We will update you on this posting as various parts of our outdoor wildlife maintenance programs begin or continue here at the Homestead.
As seen below, native wildflowers, the white and yellow trout-lilly are prominently featured in the Historic Shupe Homestead Wildlife Preserve woods, along the Beaver Creek in Amherst.
Spring is here, and that means numerous outdoor projects are planned, and some are already underway, here at the New Indian Ridge Museum’s Wildlife Preserve at the Historic Shupe Homestead.
Vernal Pool information and Headwaters of Shupe Creek: IMG_1023
April 29, 2014 A relatively small infestation of the non-native and invasive lesser celandine plant has been found in the floodplain of the Beaver Creek here at the Wildlife Preserve. We have been actively working to eradicate the non-native invasive garlic mustard (Alliaria petiolata), and while doing that, we noticed the lesser celandine (Ranunculus ficaria). This plant will grow into large mats and not allow any native plants to grow in that area. The mat growth pattern of this invasive plant can become enormous. Complicating the plant’s removal, it has tubers and reproduces through these structures. Therefore, in order to successfully eradicate the plant, it must be dug out, including surrounding soil, and all components completely discarded.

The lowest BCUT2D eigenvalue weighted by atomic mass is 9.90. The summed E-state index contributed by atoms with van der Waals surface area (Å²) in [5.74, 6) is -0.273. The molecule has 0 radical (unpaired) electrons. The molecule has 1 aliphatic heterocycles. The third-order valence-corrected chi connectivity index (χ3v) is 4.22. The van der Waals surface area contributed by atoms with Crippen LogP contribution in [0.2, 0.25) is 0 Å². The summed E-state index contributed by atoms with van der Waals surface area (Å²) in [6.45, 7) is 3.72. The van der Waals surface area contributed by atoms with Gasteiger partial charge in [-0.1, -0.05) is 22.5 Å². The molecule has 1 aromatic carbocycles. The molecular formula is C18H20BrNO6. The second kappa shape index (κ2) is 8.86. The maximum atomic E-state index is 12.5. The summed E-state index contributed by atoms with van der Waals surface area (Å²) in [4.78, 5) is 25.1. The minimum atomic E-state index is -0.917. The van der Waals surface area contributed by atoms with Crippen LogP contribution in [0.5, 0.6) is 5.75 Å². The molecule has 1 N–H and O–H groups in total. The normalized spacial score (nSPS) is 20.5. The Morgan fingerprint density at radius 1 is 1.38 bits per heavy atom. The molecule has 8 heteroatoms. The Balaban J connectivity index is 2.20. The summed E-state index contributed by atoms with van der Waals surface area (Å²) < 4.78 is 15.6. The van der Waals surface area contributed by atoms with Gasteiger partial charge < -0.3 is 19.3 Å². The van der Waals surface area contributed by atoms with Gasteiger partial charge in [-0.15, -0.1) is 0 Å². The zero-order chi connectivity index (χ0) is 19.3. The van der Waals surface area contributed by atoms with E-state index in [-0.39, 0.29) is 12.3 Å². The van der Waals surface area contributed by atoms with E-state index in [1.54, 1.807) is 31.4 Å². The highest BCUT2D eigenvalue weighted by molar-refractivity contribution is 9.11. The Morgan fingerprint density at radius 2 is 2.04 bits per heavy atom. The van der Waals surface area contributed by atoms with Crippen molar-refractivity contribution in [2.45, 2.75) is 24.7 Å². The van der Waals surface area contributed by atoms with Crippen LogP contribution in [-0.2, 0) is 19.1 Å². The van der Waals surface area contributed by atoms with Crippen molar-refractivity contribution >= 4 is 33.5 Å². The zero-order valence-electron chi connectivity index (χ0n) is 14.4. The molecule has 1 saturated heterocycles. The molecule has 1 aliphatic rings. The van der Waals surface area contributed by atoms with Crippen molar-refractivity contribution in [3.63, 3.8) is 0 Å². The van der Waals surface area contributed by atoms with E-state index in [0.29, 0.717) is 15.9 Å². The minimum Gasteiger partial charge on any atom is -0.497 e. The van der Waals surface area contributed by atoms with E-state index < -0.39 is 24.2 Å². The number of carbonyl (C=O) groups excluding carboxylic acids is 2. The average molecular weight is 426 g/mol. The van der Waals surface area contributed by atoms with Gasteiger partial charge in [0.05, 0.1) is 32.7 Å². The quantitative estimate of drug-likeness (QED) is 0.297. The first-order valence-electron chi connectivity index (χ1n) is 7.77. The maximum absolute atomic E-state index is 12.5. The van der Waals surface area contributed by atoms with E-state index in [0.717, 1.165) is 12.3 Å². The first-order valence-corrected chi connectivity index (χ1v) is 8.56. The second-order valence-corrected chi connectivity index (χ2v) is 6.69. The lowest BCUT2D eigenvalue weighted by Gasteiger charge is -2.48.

April 13, 2014 We took a tour of the preserve today in order to assess the initial situation with regard to the invasive garlic mustard (Alliaria petiolata) plant. Some plants were removed, and we will continue to work to work on this project. Invasive rose bushes, Japanese honeysuckle (Lonicera japonica), and grape vines (Vitis spp.) will also be part of the continuing removal project. It was noted that trout-lily (Erythronium spp.), spring beauty (Claytonia virginica), trillium (Trillium spp.) – Ohio’s state wildflower, and even may apple (Podophyllum peltatum) wildflowers are popping up all over the rich woods. The vernal pools are full, and more rain is expected.
March 17, 2014 We have already begun pruning fruit trees in the Orchard section of the property. Care will also soon be given to our native trees collection in the property’s Arboretum.
Soon we will also embark on our non-native, invasive species program in order to inhibit growth of those species while promoting growth of native plants, wildflowers, trees, &c. This program is designed to promote spring wildflowers, which are especially vulnerable. By doing this, we are aiding in maintaining biodiversity and species richness.